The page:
The team will begin by cataloging all of the cells in ten different areas of the cerebral cortex that a mouse uses to process and interpret what it sees. They will trace the interconnections of individual cells in the mouse visual cortex, and try to determine their function.
Reid and his colleagues have conducted a similar project involving an area of the mouse visual cortex containing about 1,500 cells2. But the Allen Institute project will be carried out on a much larger scale, surveying hundreds of thousands of neurons.
“In the past several years, it’s become possible to make the kind of measurements that were unimaginable a few years ago,” Reid says. “We can ask what a certain class of neurons in a certain cortical area does in the context of a behavior.”
For example, a method known as optogenetics enables scientists to visualize individual neurons by lighting up cells when they are active, or even to tinker with the brain by controlling the activity of individual nerve cells with light.
“You can watch tens of neurons simultaneously and chart their activity as it relates to the mouse both perceiving the visual stimuli and making the decisions to navigate left or right” through a maze, Reid says.
Combining these studies with techniques such as three-dimensional electron microscopy, which can show every axon, dendrite and even synapse in a given area of the brain, yields a wiring diagram that shows how cells with specific functions link together. This new area of neuroscience has been dubbed ‘functional connectomics.’
An informatics team plans to use the huge volume of data that the researchers generate to model how the mouse uses its cortex to see.
The institute has chosen to focus initially on the mouse visual cortex because a wide variety of genetic engineering tools are available for use in this species, and because behavioral assays are also well established.
Molnár says focusing one organization’s efforts on one sensory system in one species is a savvy idea. “I like this because it’s a focused approach and they have the expertise” to carry it out, he says.
Reid adds that the mouse’s relatively poor eyesight is “almost a good thing” in this case, because it translates into fewer neurons. “And that allows us to really do an encyclopedic overview.” The mouse visual cortex is estimated to have one to two million neurons, compared with five billion in humans.
The project’s findings will likely have relevance far beyond the mouse visual cortex, however, because of the structural similarities between the visual system and other parts of the cortex and across different species.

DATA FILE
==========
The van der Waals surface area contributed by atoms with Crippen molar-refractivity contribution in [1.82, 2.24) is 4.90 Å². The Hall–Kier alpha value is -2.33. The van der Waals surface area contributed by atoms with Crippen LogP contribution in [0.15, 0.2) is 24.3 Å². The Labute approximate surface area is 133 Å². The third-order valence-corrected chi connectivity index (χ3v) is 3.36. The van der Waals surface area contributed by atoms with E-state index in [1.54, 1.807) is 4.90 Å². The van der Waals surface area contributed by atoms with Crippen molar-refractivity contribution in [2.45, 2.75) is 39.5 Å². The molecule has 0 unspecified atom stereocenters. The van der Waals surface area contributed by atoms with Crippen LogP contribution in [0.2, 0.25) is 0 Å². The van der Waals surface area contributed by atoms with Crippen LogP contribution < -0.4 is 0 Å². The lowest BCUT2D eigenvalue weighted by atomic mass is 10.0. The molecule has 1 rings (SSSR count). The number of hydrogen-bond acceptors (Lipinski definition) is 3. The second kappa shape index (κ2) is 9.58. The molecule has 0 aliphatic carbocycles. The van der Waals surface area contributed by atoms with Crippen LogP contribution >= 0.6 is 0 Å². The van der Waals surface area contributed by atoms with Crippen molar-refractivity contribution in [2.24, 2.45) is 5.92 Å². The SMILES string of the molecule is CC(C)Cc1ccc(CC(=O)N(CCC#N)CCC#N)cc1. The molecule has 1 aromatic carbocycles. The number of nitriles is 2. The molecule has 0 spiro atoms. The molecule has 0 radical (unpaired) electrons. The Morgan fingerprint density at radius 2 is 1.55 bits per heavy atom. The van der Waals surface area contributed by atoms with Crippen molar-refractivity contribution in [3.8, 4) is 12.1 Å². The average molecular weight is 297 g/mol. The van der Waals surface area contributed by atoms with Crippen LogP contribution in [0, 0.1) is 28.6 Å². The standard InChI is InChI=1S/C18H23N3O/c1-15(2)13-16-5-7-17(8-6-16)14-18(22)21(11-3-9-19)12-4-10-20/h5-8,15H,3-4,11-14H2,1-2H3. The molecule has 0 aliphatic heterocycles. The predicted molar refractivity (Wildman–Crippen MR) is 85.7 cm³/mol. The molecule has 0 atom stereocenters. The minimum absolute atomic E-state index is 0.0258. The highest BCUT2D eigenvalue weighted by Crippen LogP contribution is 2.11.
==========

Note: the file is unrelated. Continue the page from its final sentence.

“Even if things aren’t exactly the same, it’s going to allow other scientists to come up with new hypotheses that they wouldn’t have come up with before,” says Michael Huerta, director of the Human Connectome Project, an effort funded by the National Institutes of Health to map the long-range communication pathways in the brain.
Similar techniques could eventually be used to assess mouse models of disorders such as autism, or to study the cortex in other species, including humans.
One risk, though, is that techniques that are cutting-edge now will be behind the times by the end of the effort. “If you have this large-scale project, it’s kind of like a big ship,” Molnár says — it’s hard to change directions once it gets started.
But if it succeeds — and scientists can use the data to build a more accurate model of how the cortex works — the results could transform neuroscience, argues Henry Markram, professor of neuroscience at the École Polytechnique Fédérale in Lausanne, Switzerland.
“The main reason we don’t understand the brain today is because data and knowledge is far too fragmented to allow anyone to see the big picture,” says Markram, who is head of the Blue Brain Project, a European effort to model the workings of the entire human brain. And one way or another, putting together that big picture requires big science.
1: Koch C. and R.C. Reid Nature 483, 397-398 (2012) PubMed
2: Bock D.D. et al. Nature 471, 177-182 (2011) PubMed